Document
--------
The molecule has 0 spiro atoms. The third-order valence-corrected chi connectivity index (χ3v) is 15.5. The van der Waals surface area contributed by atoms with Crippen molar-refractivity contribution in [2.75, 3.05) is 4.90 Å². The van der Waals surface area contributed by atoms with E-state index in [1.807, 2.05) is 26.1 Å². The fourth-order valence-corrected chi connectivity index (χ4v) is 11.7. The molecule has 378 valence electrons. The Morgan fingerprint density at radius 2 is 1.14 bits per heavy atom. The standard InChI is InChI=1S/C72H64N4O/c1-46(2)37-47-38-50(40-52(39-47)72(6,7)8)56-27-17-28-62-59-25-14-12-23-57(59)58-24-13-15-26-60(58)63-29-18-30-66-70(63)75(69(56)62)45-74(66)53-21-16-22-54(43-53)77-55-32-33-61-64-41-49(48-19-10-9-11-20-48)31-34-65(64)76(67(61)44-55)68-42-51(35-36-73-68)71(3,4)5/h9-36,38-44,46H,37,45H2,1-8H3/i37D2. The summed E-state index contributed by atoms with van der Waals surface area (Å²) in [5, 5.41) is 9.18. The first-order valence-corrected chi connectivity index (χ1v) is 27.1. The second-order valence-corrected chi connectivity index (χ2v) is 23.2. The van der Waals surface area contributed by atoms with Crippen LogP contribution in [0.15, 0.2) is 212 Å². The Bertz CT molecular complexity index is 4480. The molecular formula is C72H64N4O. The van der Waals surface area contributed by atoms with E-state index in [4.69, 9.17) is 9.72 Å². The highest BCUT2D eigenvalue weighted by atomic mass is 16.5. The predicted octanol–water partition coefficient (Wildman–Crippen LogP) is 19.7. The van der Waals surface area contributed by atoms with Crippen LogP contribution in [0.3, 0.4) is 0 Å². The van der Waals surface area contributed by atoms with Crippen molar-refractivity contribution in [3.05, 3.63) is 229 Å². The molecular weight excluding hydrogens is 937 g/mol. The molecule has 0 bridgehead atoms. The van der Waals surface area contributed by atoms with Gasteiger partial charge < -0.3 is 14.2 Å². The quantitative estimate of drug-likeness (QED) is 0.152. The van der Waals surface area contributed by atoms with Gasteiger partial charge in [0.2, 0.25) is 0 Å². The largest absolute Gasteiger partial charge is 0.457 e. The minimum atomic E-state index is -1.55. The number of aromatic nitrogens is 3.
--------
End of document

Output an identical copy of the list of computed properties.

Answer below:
The molecule has 0 spiro atoms. The third-order valence-corrected chi connectivity index (χ3v) is 15.5. The van der Waals surface area contributed by atoms with Crippen molar-refractivity contribution in [2.75, 3.05) is 4.90 Å². The van der Waals surface area contributed by atoms with E-state index in [1.807, 2.05) is 26.1 Å². The fourth-order valence-corrected chi connectivity index (χ4v) is 11.7. The molecule has 378 valence electrons. The Morgan fingerprint density at radius 2 is 1.14 bits per heavy atom. The standard InChI is InChI=1S/C72H64N4O/c1-46(2)37-47-38-50(40-52(39-47)72(6,7)8)56-27-17-28-62-59-25-14-12-23-57(59)58-24-13-15-26-60(58)63-29-18-30-66-70(63)75(69(56)62)45-74(66)53-21-16-22-54(43-53)77-55-32-33-61-64-41-49(48-19-10-9-11-20-48)31-34-65(64)76(67(61)44-55)68-42-51(35-36-73-68)71(3,4)5/h9-36,38-44,46H,37,45H2,1-8H3/i37D2. The summed E-state index contributed by atoms with van der Waals surface area (Å²) in [5, 5.41) is 9.18. The first-order valence-corrected chi connectivity index (χ1v) is 27.1. The second-order valence-corrected chi connectivity index (χ2v) is 23.2. The van der Waals surface area contributed by atoms with Crippen LogP contribution in [0.15, 0.2) is 212 Å². The Bertz CT molecular complexity index is 4480. The molecular formula is C72H64N4O. The van der Waals surface area contributed by atoms with E-state index in [4.69, 9.17) is 9.72 Å². The highest BCUT2D eigenvalue weighted by atomic mass is 16.5. The predicted octanol–water partition coefficient (Wildman–Crippen LogP) is 19.7. The van der Waals surface area contributed by atoms with Crippen LogP contribution in [0.3, 0.4) is 0 Å². The van der Waals surface area contributed by atoms with Crippen molar-refractivity contribution in [3.05, 3.63) is 229 Å². The molecular weight excluding hydrogens is 937 g/mol. The molecule has 0 bridgehead atoms. The van der Waals surface area contributed by atoms with Gasteiger partial charge < -0.3 is 14.2 Å². The quantitative estimate of drug-likeness (QED) is 0.152. The van der Waals surface area contributed by atoms with Gasteiger partial charge in [0.2, 0.25) is 0 Å². The largest absolute Gasteiger partial charge is 0.457 e. The minimum atomic E-state index is -1.55. The number of aromatic nitrogens is 3.